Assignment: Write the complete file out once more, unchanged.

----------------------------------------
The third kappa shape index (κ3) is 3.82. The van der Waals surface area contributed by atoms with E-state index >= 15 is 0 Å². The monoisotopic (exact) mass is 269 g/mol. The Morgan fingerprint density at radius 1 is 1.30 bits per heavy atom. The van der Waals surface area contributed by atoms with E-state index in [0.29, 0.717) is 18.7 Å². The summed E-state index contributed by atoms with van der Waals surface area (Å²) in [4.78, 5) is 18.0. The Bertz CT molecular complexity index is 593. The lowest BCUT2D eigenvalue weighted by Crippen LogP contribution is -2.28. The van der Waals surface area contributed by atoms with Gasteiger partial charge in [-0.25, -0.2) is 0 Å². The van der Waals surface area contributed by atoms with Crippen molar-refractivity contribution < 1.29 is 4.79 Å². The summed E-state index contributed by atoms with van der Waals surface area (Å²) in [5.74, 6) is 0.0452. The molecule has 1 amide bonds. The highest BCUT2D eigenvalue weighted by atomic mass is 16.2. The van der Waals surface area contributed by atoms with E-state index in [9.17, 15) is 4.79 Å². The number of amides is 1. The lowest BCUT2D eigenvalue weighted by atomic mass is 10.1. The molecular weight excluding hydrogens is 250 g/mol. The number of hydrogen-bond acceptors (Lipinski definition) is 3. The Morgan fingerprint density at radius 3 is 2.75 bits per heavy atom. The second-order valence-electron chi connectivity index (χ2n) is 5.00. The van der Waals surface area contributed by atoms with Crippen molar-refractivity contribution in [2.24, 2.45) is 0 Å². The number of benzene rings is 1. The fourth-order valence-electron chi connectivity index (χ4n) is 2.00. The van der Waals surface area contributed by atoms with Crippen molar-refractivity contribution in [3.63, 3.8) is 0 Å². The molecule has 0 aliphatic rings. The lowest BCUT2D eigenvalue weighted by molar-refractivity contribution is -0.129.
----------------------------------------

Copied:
The third kappa shape index (κ3) is 3.82. The van der Waals surface area contributed by atoms with E-state index >= 15 is 0 Å². The monoisotopic (exact) mass is 269 g/mol. The Morgan fingerprint density at radius 1 is 1.30 bits per heavy atom. The van der Waals surface area contributed by atoms with E-state index in [0.29, 0.717) is 18.7 Å². The summed E-state index contributed by atoms with van der Waals surface area (Å²) in [4.78, 5) is 18.0. The Bertz CT molecular complexity index is 593. The lowest BCUT2D eigenvalue weighted by Crippen LogP contribution is -2.28. The van der Waals surface area contributed by atoms with Gasteiger partial charge in [-0.25, -0.2) is 0 Å². The van der Waals surface area contributed by atoms with Crippen molar-refractivity contribution < 1.29 is 4.79 Å². The summed E-state index contributed by atoms with van der Waals surface area (Å²) in [5.74, 6) is 0.0452. The molecule has 1 amide bonds. The highest BCUT2D eigenvalue weighted by atomic mass is 16.2. The van der Waals surface area contributed by atoms with E-state index in [9.17, 15) is 4.79 Å². The number of amides is 1. The lowest BCUT2D eigenvalue weighted by atomic mass is 10.1. The molecular weight excluding hydrogens is 250 g/mol. The number of hydrogen-bond acceptors (Lipinski definition) is 3. The Morgan fingerprint density at radius 3 is 2.75 bits per heavy atom. The second-order valence-electron chi connectivity index (χ2n) is 5.00. The van der Waals surface area contributed by atoms with Crippen molar-refractivity contribution in [2.24, 2.45) is 0 Å². The number of benzene rings is 1. The fourth-order valence-electron chi connectivity index (χ4n) is 2.00. The van der Waals surface area contributed by atoms with Crippen molar-refractivity contribution in [3.63, 3.8) is 0 Å². The molecule has 0 aliphatic rings. The lowest BCUT2D eigenvalue weighted by molar-refractivity contribution is -0.129.